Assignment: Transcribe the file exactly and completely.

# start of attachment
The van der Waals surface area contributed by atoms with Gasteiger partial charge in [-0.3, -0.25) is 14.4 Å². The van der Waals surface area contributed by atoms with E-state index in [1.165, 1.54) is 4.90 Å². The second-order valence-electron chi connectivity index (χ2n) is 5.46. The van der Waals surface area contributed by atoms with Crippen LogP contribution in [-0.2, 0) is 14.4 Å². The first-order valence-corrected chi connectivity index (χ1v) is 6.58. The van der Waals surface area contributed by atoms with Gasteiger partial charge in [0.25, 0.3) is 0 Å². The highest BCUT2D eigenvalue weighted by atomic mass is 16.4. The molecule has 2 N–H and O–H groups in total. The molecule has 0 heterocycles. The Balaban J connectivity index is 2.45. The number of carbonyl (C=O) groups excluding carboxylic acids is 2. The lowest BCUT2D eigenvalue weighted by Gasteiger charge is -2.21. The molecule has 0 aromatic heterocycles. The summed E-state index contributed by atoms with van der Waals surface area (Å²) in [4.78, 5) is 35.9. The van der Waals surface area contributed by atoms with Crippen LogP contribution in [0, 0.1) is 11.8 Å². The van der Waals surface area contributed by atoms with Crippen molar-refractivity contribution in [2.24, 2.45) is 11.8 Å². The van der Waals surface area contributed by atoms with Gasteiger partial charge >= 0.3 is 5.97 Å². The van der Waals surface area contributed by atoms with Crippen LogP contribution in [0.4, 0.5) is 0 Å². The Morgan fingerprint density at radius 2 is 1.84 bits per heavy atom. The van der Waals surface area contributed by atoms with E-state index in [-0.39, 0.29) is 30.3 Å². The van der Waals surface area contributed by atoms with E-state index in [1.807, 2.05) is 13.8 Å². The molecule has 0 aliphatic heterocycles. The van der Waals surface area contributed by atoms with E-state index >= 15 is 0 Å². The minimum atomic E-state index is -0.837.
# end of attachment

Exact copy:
The van der Waals surface area contributed by atoms with Gasteiger partial charge in [-0.3, -0.25) is 14.4 Å². The van der Waals surface area contributed by atoms with E-state index in [1.165, 1.54) is 4.90 Å². The second-order valence-electron chi connectivity index (χ2n) is 5.46. The van der Waals surface area contributed by atoms with Crippen LogP contribution in [-0.2, 0) is 14.4 Å². The first-order valence-corrected chi connectivity index (χ1v) is 6.58. The van der Waals surface area contributed by atoms with Gasteiger partial charge in [0.25, 0.3) is 0 Å². The highest BCUT2D eigenvalue weighted by atomic mass is 16.4. The molecule has 2 N–H and O–H groups in total. The molecule has 0 heterocycles. The Balaban J connectivity index is 2.45. The number of carbonyl (C=O) groups excluding carboxylic acids is 2. The lowest BCUT2D eigenvalue weighted by Gasteiger charge is -2.21. The molecule has 0 aromatic heterocycles. The summed E-state index contributed by atoms with van der Waals surface area (Å²) in [4.78, 5) is 35.9. The van der Waals surface area contributed by atoms with Crippen LogP contribution in [0, 0.1) is 11.8 Å². The van der Waals surface area contributed by atoms with Crippen molar-refractivity contribution in [2.24, 2.45) is 11.8 Å². The van der Waals surface area contributed by atoms with Gasteiger partial charge >= 0.3 is 5.97 Å². The van der Waals surface area contributed by atoms with Crippen LogP contribution in [0.4, 0.5) is 0 Å². The Morgan fingerprint density at radius 2 is 1.84 bits per heavy atom. The van der Waals surface area contributed by atoms with E-state index in [-0.39, 0.29) is 30.3 Å². The van der Waals surface area contributed by atoms with E-state index in [1.807, 2.05) is 13.8 Å². The molecule has 0 aliphatic heterocycles. The van der Waals surface area contributed by atoms with E-state index >= 15 is 0 Å². The minimum atomic E-state index is -0.837.